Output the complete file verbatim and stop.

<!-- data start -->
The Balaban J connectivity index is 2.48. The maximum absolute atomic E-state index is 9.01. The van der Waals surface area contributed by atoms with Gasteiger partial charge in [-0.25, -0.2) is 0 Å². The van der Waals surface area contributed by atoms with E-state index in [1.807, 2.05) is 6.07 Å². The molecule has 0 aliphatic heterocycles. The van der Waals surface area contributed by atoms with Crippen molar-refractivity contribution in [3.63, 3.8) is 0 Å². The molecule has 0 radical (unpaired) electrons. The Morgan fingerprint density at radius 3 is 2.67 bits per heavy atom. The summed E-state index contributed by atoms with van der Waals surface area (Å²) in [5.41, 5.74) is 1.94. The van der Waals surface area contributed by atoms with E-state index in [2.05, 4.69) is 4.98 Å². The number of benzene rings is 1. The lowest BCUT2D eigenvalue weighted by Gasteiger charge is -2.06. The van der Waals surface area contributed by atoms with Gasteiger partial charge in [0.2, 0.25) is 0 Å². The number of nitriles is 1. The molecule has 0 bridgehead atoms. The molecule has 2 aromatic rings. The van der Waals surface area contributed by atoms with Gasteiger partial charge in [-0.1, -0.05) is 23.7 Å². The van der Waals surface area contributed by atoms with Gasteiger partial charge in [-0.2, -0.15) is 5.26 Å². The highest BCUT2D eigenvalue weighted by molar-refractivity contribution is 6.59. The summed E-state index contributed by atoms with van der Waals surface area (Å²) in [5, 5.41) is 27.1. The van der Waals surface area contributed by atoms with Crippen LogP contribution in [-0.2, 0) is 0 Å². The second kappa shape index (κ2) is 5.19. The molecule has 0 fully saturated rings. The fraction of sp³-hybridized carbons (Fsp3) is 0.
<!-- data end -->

The Balaban J connectivity index is 2.48. The maximum absolute atomic E-state index is 9.01. The van der Waals surface area contributed by atoms with Gasteiger partial charge in [-0.25, -0.2) is 0 Å². The van der Waals surface area contributed by atoms with E-state index in [1.807, 2.05) is 6.07 Å². The molecule has 0 aliphatic heterocycles. The van der Waals surface area contributed by atoms with Crippen molar-refractivity contribution in [3.63, 3.8) is 0 Å². The molecule has 0 radical (unpaired) electrons. The Morgan fingerprint density at radius 3 is 2.67 bits per heavy atom. The summed E-state index contributed by atoms with van der Waals surface area (Å²) in [5.41, 5.74) is 1.94. The van der Waals surface area contributed by atoms with E-state index in [2.05, 4.69) is 4.98 Å². The number of benzene rings is 1. The lowest BCUT2D eigenvalue weighted by Gasteiger charge is -2.06. The van der Waals surface area contributed by atoms with Gasteiger partial charge in [0.2, 0.25) is 0 Å². The number of nitriles is 1. The molecule has 0 bridgehead atoms. The molecule has 2 aromatic rings. The van der Waals surface area contributed by atoms with Gasteiger partial charge in [-0.1, -0.05) is 23.7 Å². The van der Waals surface area contributed by atoms with Gasteiger partial charge in [-0.2, -0.15) is 5.26 Å². The highest BCUT2D eigenvalue weighted by molar-refractivity contribution is 6.59. The summed E-state index contributed by atoms with van der Waals surface area (Å²) in [5, 5.41) is 27.1. The van der Waals surface area contributed by atoms with Crippen LogP contribution in [-0.2, 0) is 0 Å². The second kappa shape index (κ2) is 5.19. The molecule has 0 fully saturated rings. The fraction of sp³-hybridized carbons (Fsp3) is 0.